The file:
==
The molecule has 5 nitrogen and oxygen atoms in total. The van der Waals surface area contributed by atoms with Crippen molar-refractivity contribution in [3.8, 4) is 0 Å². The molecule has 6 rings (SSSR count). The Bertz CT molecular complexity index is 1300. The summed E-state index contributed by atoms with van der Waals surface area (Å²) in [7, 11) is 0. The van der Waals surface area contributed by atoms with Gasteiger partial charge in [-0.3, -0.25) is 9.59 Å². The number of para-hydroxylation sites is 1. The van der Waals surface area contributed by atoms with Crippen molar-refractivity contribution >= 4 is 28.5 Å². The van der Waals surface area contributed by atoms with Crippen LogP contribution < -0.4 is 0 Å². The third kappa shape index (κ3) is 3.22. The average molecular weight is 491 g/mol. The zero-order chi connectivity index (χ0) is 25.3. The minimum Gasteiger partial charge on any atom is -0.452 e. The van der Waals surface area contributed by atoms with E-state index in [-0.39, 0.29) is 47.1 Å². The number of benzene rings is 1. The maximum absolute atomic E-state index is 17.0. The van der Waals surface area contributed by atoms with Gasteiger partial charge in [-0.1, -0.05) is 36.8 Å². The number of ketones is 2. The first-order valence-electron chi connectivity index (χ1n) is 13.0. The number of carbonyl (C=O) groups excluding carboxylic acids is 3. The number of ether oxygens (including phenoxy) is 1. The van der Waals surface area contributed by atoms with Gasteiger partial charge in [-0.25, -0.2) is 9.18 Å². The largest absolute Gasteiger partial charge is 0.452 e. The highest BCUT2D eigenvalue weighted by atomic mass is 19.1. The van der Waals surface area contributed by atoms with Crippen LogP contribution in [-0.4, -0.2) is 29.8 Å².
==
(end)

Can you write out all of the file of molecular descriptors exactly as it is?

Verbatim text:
The molecule has 5 nitrogen and oxygen atoms in total. The van der Waals surface area contributed by atoms with Crippen molar-refractivity contribution in [3.8, 4) is 0 Å². The molecule has 6 rings (SSSR count). The Bertz CT molecular complexity index is 1300. The summed E-state index contributed by atoms with van der Waals surface area (Å²) in [7, 11) is 0. The van der Waals surface area contributed by atoms with Gasteiger partial charge in [-0.3, -0.25) is 9.59 Å². The number of para-hydroxylation sites is 1. The van der Waals surface area contributed by atoms with Crippen molar-refractivity contribution >= 4 is 28.5 Å². The van der Waals surface area contributed by atoms with Crippen LogP contribution < -0.4 is 0 Å². The third kappa shape index (κ3) is 3.22. The average molecular weight is 491 g/mol. The zero-order chi connectivity index (χ0) is 25.3. The minimum Gasteiger partial charge on any atom is -0.452 e. The van der Waals surface area contributed by atoms with E-state index in [-0.39, 0.29) is 47.1 Å². The number of benzene rings is 1. The maximum absolute atomic E-state index is 17.0. The van der Waals surface area contributed by atoms with Gasteiger partial charge in [-0.1, -0.05) is 36.8 Å². The number of ketones is 2. The first-order valence-electron chi connectivity index (χ1n) is 13.0. The number of carbonyl (C=O) groups excluding carboxylic acids is 3. The number of ether oxygens (including phenoxy) is 1. The van der Waals surface area contributed by atoms with Gasteiger partial charge in [-0.25, -0.2) is 9.18 Å². The largest absolute Gasteiger partial charge is 0.452 e. The highest BCUT2D eigenvalue weighted by atomic mass is 19.1. The van der Waals surface area contributed by atoms with Crippen LogP contribution in [-0.4, -0.2) is 29.8 Å².